Kirk Klasson

The Ghost in the Machine…..

The Economy of Innovation and Mutually Assured Destruction

Over the past few months, a number of the posts here have dealt with the notion of the economy of innovation (See Requiem for a Business Model, Parts I & II… January and February) Both of these posts explored the idea that rivals could not afford to pursue closed architectures when addressing emerging markets whose cost thresholds were significantly different than those served by incumbent technologies and vendors. The infrastructure required to support going it alone, including not just the resources to invent and sustain the innovation, but to establish and maintain proprietary business ecosystems, would eventually diminish the prospects for the competitor who undertook such an adventure. Tucked between the lines was a prediction that certain incumbents would be disadvantaged by this phenomenon, in particular the newly minted Microsoft/Nokia partnership. However, there is another player who perennially chooses to go it alone with essentially closed architectures.

Well the results are in.

Recently, the Queen of the Net, the Oracle of Indiana, Mary Meeker, esteemed partner at Kleiner, Perkins, Caufield and Byers, released her latest assessment of all things tech and Internet related. If you happened to miss it, you can catch it here.

This year’s report, as in all years this report has been published, included a couple of real gems. One we’ll take up here and others in subsequent posts. Tucked within this year’s tome was the revelation that despite all the hype, the emerging share leader in smart phone devices as measured in units shipped was not Apple but Android. Have a look.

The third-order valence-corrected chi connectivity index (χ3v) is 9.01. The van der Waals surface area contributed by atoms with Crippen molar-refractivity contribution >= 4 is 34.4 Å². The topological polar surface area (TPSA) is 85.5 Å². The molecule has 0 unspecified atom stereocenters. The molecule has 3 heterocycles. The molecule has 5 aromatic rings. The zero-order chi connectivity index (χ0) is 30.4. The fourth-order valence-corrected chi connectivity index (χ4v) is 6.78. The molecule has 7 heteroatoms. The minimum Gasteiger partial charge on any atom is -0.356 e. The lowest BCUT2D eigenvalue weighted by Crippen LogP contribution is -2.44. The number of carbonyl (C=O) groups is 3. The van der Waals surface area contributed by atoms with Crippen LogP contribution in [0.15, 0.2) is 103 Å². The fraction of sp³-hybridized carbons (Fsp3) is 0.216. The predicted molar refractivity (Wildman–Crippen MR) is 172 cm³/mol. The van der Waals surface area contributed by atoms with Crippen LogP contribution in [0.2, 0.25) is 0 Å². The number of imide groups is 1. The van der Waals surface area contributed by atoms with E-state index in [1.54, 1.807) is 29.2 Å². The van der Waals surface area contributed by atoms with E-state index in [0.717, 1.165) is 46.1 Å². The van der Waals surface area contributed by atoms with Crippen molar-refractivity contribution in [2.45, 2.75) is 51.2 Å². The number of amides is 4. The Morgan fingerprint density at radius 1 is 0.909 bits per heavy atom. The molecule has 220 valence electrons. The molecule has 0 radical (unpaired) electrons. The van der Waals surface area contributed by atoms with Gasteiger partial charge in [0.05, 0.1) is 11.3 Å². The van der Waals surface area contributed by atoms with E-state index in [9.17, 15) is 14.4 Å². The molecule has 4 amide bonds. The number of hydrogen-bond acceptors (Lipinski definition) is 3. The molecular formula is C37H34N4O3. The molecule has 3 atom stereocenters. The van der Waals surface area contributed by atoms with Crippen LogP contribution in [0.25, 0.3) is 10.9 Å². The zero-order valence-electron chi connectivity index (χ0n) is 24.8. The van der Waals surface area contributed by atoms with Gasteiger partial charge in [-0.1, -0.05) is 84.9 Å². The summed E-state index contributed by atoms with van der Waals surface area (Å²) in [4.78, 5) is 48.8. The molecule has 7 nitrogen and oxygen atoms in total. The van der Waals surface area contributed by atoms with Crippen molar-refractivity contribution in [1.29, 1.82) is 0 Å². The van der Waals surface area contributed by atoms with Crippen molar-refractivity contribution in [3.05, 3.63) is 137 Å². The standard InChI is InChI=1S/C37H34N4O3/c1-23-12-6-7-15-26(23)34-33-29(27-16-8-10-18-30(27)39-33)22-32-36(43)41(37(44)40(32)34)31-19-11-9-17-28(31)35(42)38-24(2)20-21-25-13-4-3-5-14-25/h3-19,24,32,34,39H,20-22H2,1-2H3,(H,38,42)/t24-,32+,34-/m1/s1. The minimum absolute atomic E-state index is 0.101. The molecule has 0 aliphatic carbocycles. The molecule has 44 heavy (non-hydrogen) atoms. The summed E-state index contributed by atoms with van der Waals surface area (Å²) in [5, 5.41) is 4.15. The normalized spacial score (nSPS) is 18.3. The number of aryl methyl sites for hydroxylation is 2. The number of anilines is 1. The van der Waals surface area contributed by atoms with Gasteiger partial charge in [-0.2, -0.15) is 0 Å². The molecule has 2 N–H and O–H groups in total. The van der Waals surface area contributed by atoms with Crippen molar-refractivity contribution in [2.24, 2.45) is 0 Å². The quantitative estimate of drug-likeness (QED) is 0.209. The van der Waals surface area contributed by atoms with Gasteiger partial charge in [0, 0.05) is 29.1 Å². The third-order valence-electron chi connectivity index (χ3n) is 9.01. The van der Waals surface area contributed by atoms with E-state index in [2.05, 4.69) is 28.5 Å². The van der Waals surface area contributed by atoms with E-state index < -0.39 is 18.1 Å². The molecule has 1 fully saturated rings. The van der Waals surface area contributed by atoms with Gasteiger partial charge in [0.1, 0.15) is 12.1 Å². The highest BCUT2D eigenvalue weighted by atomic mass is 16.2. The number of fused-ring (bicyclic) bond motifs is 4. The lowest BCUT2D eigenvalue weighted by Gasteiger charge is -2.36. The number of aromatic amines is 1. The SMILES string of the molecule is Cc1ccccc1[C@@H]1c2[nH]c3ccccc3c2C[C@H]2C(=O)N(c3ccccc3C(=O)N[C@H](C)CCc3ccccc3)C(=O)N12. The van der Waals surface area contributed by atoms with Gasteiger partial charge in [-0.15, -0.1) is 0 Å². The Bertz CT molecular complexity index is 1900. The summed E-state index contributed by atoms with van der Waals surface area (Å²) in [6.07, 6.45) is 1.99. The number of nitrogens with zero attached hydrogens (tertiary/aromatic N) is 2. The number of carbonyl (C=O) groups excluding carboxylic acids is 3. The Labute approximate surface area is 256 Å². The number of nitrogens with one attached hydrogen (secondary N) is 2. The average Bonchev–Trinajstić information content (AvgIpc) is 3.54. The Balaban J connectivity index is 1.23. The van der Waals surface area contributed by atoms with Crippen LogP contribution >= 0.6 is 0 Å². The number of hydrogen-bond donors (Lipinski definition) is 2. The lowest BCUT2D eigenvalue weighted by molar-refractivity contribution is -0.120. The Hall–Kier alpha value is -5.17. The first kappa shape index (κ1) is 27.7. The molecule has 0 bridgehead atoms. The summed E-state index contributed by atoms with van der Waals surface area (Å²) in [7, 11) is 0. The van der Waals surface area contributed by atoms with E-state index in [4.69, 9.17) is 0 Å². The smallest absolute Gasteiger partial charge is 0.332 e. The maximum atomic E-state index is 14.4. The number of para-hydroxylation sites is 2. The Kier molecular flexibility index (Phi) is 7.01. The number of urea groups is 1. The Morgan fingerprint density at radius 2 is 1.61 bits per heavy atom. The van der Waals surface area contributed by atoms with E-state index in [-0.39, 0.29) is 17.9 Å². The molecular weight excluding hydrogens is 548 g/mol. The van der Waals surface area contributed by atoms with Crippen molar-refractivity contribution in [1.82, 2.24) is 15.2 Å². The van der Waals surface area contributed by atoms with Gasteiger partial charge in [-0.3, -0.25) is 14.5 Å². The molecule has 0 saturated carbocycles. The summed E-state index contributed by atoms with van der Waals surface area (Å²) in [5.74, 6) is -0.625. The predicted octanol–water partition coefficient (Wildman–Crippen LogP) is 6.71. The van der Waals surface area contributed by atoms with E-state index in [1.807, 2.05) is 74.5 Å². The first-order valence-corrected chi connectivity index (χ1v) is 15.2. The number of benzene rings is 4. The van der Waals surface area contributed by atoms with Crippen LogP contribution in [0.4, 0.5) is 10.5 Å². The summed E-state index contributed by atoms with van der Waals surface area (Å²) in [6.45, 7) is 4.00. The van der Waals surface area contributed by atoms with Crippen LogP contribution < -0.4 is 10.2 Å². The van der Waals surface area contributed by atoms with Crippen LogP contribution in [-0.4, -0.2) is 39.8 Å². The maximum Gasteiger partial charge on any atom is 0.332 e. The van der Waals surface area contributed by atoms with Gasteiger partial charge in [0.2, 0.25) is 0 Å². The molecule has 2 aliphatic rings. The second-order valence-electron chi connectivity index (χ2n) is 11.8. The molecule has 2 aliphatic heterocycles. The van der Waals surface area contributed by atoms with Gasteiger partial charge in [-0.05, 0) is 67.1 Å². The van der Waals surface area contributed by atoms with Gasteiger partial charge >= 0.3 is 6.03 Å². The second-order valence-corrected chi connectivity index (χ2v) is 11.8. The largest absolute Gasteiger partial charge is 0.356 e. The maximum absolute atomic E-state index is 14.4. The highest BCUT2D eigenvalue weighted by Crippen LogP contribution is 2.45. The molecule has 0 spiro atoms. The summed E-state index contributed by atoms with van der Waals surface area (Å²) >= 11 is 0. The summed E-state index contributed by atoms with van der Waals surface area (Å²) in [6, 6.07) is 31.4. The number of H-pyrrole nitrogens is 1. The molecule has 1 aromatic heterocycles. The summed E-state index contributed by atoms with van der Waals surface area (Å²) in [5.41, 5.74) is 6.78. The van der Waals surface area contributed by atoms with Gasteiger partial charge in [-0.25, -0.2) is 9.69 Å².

Even after spotting the iPhone a considerable head start, Android is becoming the dominant platform for smart phone devices and for a number of obvious reasons, the economy of innovation being one of them.

Keith Bergelt the head of the Open Innovation Network summed up the notion of economy of innovation with respect to creating and sustaining proprietary invention in a recent interview posted on Silicon Alley Insider.

The problem is, over time, you have only the productivity and the collective intelligence of a group of however many people that work in your company, versus those things of an entire population of people around the world. Linux is not about technology, it’s about a modality for invention. It’s very difficult to sustain a competitive advantage when you are only able to tap into those people you can hire.

Read more:

But herein lies a very serious rub. You can appropriate the inventions of the people whose time you rent but you cannot appropriate the inventions of those you don’t employ. And if you’ve been watching the evolution of the smart phone market a lot of appropriated inventions are now contesting for market dominance. An IP storm is ragging in the smart phone and tablet device industry.

But to whose advantage and to what purpose?

Just this week Apple was granted a patent for a sliding off/on switch to hand held devices, basically a button with instructions to “slide to unlock”. This is not a “hard technology” advancement as much as it is a design affordance. (See: The more I buy gadgets, the better I like furniture… October) However, it is a design affordance that Android devices use but do not own as intellectual property.